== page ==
Despite the strong flow of foreign direct investments (FDI), economists are concerned on the increasing number of foreign investors switching from producing to importing, which will widen the trade deficit.
|Customers watch LCDs of LG displayed at the home appliance supermarket Nguyen Kim in Ho Chi Minh City (Photo:Minh Tri)|
In 2008, Sony Vietnam announced shutting down factories to switch to importing products Sony had made in other countries.
Visual Products Company of Japan’s Toshiba Group said in a statement last year that it would consider moving its LCD production from Vietnam to Indonesia. Other home appliance makers including Cannon, LG and Samsung also set up subsidiaries distributing their products.
Many auto ventures have recently planned to focus on importing as Vietnam’s commitments to join the World Trade Organization, including cutting taxes and removing the auto protectionism, are coming near.
Auto maker Toyota Vietnam announced it officially made debut of the imported Land Cruiser SUV cars. Another auto manufacturer Ford Vietnam is set to import small car named Fiesta that is made in Thailand to sell in Vietnam’s market.
Honda Vietnam said it would import the model named Accord into the domestic market before the Lunar New Year.
Economists warn the increasing number of FDI businesses switching to importing from producing will wide the trade gap. They are also worried on the fact that low-cost labor for long considered one of the best advantages that Vietnam has in attracting FDI is becoming a disadvantage.
Matthias Duhn, director of the European Chamber of Commerce (EuroCham) in Vietnam, has said low-cost labor is one of the reasons for the country’s low added value.
When visiting Vietnam last month, Michael Porter, a leading authority on company strategy and the competitiveness of nations and regions, also advised Vietnam not to consider low-cost labor as an edge.
FDI disbursement stays into spot light
The Foreign Investment Department expects FDI in 2011 will likely to reach US$11-11.5 billion.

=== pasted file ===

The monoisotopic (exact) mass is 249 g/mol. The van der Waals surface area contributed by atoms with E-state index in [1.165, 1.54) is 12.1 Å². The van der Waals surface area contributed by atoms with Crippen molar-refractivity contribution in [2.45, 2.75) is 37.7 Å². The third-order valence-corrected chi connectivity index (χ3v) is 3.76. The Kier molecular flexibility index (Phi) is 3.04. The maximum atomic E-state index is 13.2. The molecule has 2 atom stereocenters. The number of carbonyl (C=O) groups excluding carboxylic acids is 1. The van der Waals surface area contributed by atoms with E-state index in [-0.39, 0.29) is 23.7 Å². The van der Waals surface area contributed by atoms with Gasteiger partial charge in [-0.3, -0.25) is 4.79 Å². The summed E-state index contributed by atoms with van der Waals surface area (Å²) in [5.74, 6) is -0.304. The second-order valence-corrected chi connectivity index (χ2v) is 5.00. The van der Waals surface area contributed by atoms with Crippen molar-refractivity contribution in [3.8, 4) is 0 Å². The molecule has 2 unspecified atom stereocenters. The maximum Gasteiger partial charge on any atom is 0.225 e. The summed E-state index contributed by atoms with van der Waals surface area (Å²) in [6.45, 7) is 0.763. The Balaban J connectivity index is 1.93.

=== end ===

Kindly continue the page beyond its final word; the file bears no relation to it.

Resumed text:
Director Do Nhat Hoang of the department said “efforts to boost the FDI this year have seen the government instruct relevant units to improve investment laws, administration procedures and infrastructures, as well as train human resources.”
He also noticed that FDI in 2011 will be prior to the production sector.
The Ministry of Planning and Investment will team up with the Ministry of Agriculture and Rural Development to design preferential tax rates attracting more FDI to the seafood export sector.
The former will also cooperate with the Ministry of Trade and Investment to make a similar move for the auxiliary industry.
“We have even built up confidence of foreign investors since the global economy remained turmoil. The investment environment has been improved,” said Planning and Investment Minister Vo Hong Phuc.
Statistics from the Ministry of Planning and Investment show the FDI last year reached more than $18.5 billion, a decrease of $4 billion from 2009. However, the disbursement increased more than 10 percent to $11 billion.
FDI last year made out more than 25 percent of the country’s total investment, a year-on-year increase of 25.5 percent, according to the Ministry.
Export turnover of FDI businesses reached $38.8 billion, rising 39 percent from last year and making 42.8 percent out of the country’s total amount.
The Foreign Investment Deapartment reported Vietnam attracted nearly $18.6 billion last year, equal to 82.2 percent of 2009’s figure. Of the amount, real estate sector enjoyed the biggest part, with $6.8 billion.